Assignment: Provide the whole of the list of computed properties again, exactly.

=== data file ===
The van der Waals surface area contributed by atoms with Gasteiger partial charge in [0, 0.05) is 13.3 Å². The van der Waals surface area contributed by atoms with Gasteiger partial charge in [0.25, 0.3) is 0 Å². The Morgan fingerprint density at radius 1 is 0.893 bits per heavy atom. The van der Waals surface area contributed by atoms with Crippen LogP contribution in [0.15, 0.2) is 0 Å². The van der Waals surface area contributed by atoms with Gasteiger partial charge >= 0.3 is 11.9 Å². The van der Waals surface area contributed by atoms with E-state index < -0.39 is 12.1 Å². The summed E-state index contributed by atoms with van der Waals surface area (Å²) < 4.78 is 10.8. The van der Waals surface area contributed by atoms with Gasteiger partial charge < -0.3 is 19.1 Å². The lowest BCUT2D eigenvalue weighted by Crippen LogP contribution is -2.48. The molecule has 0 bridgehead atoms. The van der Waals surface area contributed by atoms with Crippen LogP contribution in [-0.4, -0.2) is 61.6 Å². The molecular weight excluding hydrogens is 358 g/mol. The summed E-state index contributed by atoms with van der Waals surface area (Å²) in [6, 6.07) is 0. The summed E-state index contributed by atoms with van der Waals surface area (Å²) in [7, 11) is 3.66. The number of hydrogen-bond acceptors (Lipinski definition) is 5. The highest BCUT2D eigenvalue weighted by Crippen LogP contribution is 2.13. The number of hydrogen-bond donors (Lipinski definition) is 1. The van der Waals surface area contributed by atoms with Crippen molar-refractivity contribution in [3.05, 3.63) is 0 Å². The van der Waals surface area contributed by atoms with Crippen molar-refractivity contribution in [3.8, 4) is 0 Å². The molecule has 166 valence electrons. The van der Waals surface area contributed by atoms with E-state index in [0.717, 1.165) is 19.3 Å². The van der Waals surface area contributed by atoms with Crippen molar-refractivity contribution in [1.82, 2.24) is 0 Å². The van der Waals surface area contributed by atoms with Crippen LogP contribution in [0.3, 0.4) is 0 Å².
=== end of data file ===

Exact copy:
The van der Waals surface area contributed by atoms with Gasteiger partial charge in [0, 0.05) is 13.3 Å². The van der Waals surface area contributed by atoms with Gasteiger partial charge in [0.25, 0.3) is 0 Å². The Morgan fingerprint density at radius 1 is 0.893 bits per heavy atom. The van der Waals surface area contributed by atoms with Crippen LogP contribution in [0.15, 0.2) is 0 Å². The van der Waals surface area contributed by atoms with Gasteiger partial charge >= 0.3 is 11.9 Å². The van der Waals surface area contributed by atoms with E-state index < -0.39 is 12.1 Å². The summed E-state index contributed by atoms with van der Waals surface area (Å²) < 4.78 is 10.8. The van der Waals surface area contributed by atoms with Gasteiger partial charge < -0.3 is 19.1 Å². The lowest BCUT2D eigenvalue weighted by Crippen LogP contribution is -2.48. The molecule has 0 bridgehead atoms. The van der Waals surface area contributed by atoms with Crippen LogP contribution in [-0.4, -0.2) is 61.6 Å². The molecular weight excluding hydrogens is 358 g/mol. The summed E-state index contributed by atoms with van der Waals surface area (Å²) in [6, 6.07) is 0. The summed E-state index contributed by atoms with van der Waals surface area (Å²) in [7, 11) is 3.66. The number of hydrogen-bond acceptors (Lipinski definition) is 5. The highest BCUT2D eigenvalue weighted by Crippen LogP contribution is 2.13. The number of hydrogen-bond donors (Lipinski definition) is 1. The van der Waals surface area contributed by atoms with Crippen molar-refractivity contribution in [3.05, 3.63) is 0 Å². The van der Waals surface area contributed by atoms with Crippen molar-refractivity contribution in [3.8, 4) is 0 Å². The molecule has 166 valence electrons. The van der Waals surface area contributed by atoms with E-state index in [0.717, 1.165) is 19.3 Å². The van der Waals surface area contributed by atoms with Crippen molar-refractivity contribution in [1.82, 2.24) is 0 Å². The van der Waals surface area contributed by atoms with Crippen LogP contribution in [0.3, 0.4) is 0 Å².